Bad enough Tabitha has had to accept a bounty on her own brother, now her dying mother is getting involved to try and save his life. What’s a futuristic cyborg bounty hunter to do? Your Major Spoilers review of Motherlands #5 awaits!
Writer: Si Spurrier
Artist: Rachael Stott
Colorist: Felipe Sobreiro
Letterer: Simon Bowland
Editor: Andy Khouri
Publisher: Vertigo/DC Comics
Cover Price: $3.99
Release Date: May 23, 2018
Previously in Motherlands: Bounty hunter Tabitha Tubach has been given her most difficult bounty yet: Her own brother! Things are complicated by the presence of her elderly mother, a former bounty hunter herself, who wants to save her son from her daughter. Can they work out their family differences before the Multiversal Mafia kills them all?
Face to face with her own brother (who is also the imposing masked weirdo from the cover, which should tell you all you need to know about his innocence), Tab is interrupted by the arrival of her mom, Selena, who gets involved seemingly to save Bubba’s life. He escapes, but mother and daughter have a tense confrontation of their own, during which Tab explains that Selena’s money ran out years ago, and she has been paying out of pocket for her mother’s health expenses. Worse, Selena stole the cybernetic rig she has been using and ran away from the care home, just in time for the Multiversal Mafia to attack. Tabitha makes short and gruesome work of their pursuers, but Selena’s injuries force her to use the rig’s healing functions, which brings back her memory…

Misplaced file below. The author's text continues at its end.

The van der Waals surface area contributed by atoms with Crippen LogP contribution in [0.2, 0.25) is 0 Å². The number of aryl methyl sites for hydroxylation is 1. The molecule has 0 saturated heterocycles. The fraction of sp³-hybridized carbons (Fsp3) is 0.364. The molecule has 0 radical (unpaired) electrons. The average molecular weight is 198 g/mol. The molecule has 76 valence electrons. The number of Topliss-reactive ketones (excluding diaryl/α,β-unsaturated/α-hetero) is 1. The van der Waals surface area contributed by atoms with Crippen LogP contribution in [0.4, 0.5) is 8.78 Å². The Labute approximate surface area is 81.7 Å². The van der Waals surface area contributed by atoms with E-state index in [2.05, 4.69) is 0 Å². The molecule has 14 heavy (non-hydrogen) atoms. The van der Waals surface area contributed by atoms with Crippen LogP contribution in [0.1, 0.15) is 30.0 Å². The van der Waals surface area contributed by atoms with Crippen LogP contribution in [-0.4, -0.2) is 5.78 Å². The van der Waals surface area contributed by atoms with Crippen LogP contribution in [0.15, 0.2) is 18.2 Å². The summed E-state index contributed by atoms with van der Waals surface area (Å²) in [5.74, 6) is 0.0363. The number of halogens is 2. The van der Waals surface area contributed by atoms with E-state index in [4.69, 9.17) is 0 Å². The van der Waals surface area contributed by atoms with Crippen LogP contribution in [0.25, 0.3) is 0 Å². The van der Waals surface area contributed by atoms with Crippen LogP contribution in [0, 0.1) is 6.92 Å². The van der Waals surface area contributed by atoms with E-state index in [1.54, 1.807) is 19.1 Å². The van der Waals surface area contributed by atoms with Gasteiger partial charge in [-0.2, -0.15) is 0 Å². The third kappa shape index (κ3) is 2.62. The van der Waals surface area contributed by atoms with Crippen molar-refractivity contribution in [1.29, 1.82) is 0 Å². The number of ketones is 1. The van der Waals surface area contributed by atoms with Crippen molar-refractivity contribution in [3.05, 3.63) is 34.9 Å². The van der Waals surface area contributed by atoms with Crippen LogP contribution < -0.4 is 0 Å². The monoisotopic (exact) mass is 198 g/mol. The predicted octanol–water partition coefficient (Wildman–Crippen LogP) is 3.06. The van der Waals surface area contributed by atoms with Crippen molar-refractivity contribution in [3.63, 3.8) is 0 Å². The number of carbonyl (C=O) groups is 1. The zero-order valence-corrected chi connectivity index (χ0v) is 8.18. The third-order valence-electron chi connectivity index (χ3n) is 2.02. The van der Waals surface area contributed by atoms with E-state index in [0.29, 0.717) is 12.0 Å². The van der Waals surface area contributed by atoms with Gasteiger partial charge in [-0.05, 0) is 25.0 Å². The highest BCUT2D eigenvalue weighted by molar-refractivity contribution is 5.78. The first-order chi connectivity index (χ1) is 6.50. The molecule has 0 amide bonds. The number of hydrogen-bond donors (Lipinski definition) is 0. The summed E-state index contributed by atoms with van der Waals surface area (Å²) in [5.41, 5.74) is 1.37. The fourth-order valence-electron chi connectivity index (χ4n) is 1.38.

The memory that she is a clone and the real Selena is already dead.
THAT’S A SHOCKER
Motherlands #5 isn’t your standard fare, and sometimes it’s hard to understand but even harder to explain. The last page reveal is really effective for both Tab and Selena, but it works for the audience because of the strength of Stott’s art and the slow, subtle build throughout the issue. Stott creates some amazing combat sequences in these pages, and I have to say I appreciate how the technology has its own style. Rather than streamlined, everything is large and bulbous like a fifties automobile, an aesthetic which I really enjoy, especially in Tab’s bulky, oversized armor unit. This issue also has some wonderful character work and dialogue, as Tabitha remembers her mother trying to “comfort” her after a teenage breakup, a moment which informs their contemporary conflict and really sells the point that they are family, with decades of history to play with. That’s the kind of detail that some comics can never nail, but Spurrier and Stott have it cold in these pages.
BOTTOM LINE: THE GOOD KIND OF WEIRD
In short, Motherlands #5 is a throwback to early Vertigo, or even before, in the pre-Vertigo science fiction titles of the late 80s, like Skreemer or Tailgunner Jo, and it delivers both hard-hitting action and mother-daughter arguments with equal skill and entertaining art, earning 4 out of 5 stars overall. Next issue is the last, but I’m hoping to see more from this creative team, especially if it’s in this world…